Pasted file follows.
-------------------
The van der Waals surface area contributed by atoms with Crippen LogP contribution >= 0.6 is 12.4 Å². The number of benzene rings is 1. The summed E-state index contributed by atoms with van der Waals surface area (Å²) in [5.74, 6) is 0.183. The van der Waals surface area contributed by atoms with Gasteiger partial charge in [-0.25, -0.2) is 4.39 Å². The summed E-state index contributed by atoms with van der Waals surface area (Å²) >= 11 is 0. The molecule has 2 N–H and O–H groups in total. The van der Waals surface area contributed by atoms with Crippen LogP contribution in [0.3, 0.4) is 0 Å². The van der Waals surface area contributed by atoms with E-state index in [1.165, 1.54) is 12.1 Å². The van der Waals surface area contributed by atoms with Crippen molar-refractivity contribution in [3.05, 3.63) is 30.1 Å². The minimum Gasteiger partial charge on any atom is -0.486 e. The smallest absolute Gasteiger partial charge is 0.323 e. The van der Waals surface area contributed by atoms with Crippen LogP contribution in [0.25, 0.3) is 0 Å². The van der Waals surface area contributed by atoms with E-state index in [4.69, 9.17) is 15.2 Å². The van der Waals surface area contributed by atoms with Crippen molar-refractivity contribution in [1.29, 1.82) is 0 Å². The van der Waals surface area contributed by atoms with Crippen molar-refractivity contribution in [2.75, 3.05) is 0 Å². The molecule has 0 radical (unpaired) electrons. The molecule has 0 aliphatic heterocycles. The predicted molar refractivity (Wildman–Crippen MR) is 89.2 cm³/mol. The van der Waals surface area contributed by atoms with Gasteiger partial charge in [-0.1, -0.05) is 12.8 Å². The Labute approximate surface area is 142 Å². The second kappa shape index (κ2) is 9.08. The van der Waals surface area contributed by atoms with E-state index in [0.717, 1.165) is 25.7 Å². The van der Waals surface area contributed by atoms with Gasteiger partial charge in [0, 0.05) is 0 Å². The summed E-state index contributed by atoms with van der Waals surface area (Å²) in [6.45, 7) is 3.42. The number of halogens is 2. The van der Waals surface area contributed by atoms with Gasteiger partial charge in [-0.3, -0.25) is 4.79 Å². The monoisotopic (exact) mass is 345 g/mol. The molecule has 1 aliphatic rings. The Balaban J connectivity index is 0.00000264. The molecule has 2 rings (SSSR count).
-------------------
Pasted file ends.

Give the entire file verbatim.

The van der Waals surface area contributed by atoms with Crippen LogP contribution >= 0.6 is 12.4 Å². The number of benzene rings is 1. The summed E-state index contributed by atoms with van der Waals surface area (Å²) in [5.74, 6) is 0.183. The van der Waals surface area contributed by atoms with Gasteiger partial charge in [-0.25, -0.2) is 4.39 Å². The summed E-state index contributed by atoms with van der Waals surface area (Å²) >= 11 is 0. The molecule has 2 N–H and O–H groups in total. The van der Waals surface area contributed by atoms with Crippen LogP contribution in [0.3, 0.4) is 0 Å². The van der Waals surface area contributed by atoms with E-state index in [1.165, 1.54) is 12.1 Å². The van der Waals surface area contributed by atoms with Crippen molar-refractivity contribution in [3.05, 3.63) is 30.1 Å². The minimum Gasteiger partial charge on any atom is -0.486 e. The smallest absolute Gasteiger partial charge is 0.323 e. The van der Waals surface area contributed by atoms with Crippen LogP contribution in [0.25, 0.3) is 0 Å². The van der Waals surface area contributed by atoms with E-state index in [4.69, 9.17) is 15.2 Å². The van der Waals surface area contributed by atoms with Crippen molar-refractivity contribution in [1.29, 1.82) is 0 Å². The van der Waals surface area contributed by atoms with Crippen molar-refractivity contribution in [2.75, 3.05) is 0 Å². The molecule has 0 radical (unpaired) electrons. The molecule has 0 aliphatic heterocycles. The predicted molar refractivity (Wildman–Crippen MR) is 89.2 cm³/mol. The van der Waals surface area contributed by atoms with Gasteiger partial charge in [-0.1, -0.05) is 12.8 Å². The Labute approximate surface area is 142 Å². The second kappa shape index (κ2) is 9.08. The van der Waals surface area contributed by atoms with E-state index in [0.717, 1.165) is 25.7 Å². The van der Waals surface area contributed by atoms with Gasteiger partial charge in [0, 0.05) is 0 Å². The summed E-state index contributed by atoms with van der Waals surface area (Å²) in [6.45, 7) is 3.42. The number of halogens is 2. The van der Waals surface area contributed by atoms with Gasteiger partial charge in [-0.3, -0.25) is 4.79 Å². The monoisotopic (exact) mass is 345 g/mol. The molecule has 1 aliphatic rings. The Balaban J connectivity index is 0.00000264. The molecule has 2 rings (SSSR count).